Facebook will remove 5,000 ad targeting options for its American advertisers to prevent discrimination via advertising, the company said in a blog post. Facebook did not disclose the 5,000 options it removed.
Instead, it said that “While these options have been used in legitimate ways to reach people interested in a certain product or service, we think minimizing the risk of abuse is more important. This includes limiting the ability for advertisers to exclude audiences that relate to attributes such as ethnicity or religion.”
This action comes just days after the US Housing and Urban Development department filed an official complaint against Facebook for allegedly violating federal fair housing rights. On the same day, the US Justice Department said that Facebook should be held liable as a platform for the alleged discrimination.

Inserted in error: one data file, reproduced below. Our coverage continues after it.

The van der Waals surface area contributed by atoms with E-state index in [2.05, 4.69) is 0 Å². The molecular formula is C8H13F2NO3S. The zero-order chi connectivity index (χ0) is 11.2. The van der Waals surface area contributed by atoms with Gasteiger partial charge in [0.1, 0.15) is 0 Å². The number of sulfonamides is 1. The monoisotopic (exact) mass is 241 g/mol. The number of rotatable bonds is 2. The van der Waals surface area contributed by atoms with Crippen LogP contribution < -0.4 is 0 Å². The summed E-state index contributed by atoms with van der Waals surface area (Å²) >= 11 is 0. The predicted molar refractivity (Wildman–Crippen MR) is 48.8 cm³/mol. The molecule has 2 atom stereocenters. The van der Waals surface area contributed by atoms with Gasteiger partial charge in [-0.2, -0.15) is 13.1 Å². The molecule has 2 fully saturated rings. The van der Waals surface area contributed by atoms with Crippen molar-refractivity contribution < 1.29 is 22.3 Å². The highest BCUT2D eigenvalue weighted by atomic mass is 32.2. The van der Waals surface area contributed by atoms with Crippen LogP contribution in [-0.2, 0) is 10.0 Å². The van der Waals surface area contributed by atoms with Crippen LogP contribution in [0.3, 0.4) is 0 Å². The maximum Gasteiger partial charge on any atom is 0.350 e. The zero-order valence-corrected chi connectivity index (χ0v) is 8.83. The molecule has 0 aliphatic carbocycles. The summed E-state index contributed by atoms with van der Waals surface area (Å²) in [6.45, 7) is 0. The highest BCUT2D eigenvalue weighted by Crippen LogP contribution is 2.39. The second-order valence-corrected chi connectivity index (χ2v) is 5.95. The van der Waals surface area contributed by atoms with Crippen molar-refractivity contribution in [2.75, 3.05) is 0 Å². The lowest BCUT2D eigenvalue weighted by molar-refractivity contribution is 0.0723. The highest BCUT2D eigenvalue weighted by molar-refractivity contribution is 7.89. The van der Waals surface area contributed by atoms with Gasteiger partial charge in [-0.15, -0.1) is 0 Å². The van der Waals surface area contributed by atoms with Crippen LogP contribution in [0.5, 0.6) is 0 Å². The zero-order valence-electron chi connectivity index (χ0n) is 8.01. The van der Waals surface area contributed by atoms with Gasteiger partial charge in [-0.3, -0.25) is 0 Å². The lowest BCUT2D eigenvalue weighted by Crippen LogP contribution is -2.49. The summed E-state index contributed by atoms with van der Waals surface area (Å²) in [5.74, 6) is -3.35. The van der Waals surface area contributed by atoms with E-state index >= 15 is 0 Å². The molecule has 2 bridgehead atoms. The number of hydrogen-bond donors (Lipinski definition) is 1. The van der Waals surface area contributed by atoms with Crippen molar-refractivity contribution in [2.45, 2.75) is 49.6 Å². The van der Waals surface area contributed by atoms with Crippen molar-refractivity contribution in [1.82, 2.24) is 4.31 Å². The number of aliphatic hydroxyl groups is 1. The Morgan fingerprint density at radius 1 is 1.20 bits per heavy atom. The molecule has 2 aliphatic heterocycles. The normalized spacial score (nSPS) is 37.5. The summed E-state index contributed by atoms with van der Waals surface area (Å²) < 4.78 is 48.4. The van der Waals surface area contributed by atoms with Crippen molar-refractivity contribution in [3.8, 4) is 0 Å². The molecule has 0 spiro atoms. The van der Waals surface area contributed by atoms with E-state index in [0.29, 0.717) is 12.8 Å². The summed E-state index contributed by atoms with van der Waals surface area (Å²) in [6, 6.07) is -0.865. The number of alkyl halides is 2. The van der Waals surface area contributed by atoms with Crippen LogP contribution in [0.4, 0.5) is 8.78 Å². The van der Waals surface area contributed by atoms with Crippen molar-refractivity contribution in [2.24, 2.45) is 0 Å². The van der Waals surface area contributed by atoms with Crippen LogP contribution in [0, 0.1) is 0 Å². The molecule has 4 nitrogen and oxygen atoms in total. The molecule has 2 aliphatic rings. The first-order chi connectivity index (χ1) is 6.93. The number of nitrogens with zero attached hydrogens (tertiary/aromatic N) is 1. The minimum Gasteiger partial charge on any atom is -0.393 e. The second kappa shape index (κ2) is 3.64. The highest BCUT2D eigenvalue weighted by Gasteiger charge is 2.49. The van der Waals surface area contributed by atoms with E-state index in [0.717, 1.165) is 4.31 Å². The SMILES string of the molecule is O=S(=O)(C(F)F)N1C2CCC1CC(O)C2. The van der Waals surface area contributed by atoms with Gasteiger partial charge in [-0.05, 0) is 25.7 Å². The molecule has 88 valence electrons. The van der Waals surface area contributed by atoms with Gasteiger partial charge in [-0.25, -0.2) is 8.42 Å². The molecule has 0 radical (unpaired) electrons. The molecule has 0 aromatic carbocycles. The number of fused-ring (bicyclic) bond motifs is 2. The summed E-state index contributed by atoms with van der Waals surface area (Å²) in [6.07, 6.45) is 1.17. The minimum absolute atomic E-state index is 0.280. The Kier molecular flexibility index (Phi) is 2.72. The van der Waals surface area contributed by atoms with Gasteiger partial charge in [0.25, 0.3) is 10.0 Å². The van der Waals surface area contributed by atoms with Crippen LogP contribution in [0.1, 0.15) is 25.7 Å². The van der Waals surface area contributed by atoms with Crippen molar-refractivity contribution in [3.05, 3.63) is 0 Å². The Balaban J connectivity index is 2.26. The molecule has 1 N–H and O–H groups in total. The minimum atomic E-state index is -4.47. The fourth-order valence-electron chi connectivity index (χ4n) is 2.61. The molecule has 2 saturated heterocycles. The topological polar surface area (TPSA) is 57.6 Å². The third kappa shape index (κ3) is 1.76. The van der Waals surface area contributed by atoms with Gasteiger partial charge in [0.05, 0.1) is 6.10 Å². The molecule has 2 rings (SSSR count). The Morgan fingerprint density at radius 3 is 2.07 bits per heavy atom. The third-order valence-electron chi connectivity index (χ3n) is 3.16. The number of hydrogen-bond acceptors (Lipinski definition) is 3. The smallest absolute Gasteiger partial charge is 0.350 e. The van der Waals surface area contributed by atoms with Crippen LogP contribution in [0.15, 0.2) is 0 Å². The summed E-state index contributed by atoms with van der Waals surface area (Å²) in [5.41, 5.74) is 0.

Targeting options will be removed from the “exclusion” category. So targeting tools on “Ads manager” that exclude communities, people and groups from seeing an ad will be removed. Advertisers won’t be able to exclude people based on identifiers such as “Native American culture,” “Islamic culture,” and “Buddhism,” among thousands of others, Facebook told BuzzFeed News.
However, ads can be delivered to such groups by including them in the targeting option. Advertisers can no longer exclude those interested in such terms, although they can still target their ads. The company said that it has removed the options to “underscore the difference between acceptable ad targeting and ad discrimination.”
This is good. I also wonder if this will push more businesses to “Custom Audiences,” or perhaps that’s already happened, which lowered the cost to Facebook enough to put this option on the table. https://t.co/mDWNLljBP7
— Alexis C. Madrigal (@alexismadrigal) August 21, 2018
Certification for American advertisers
The company is also training its American advertisers to be “certification compliant” with its non-discrimination policy. In order to continue advertising on Facebook, the advertisers will need to complete this certification. “We’ve designed this education in consultation with outside experts to underscore the difference between acceptable ad targeting and ad discrimination,” Facebook added.
Edit: The headline has been edited for accuracy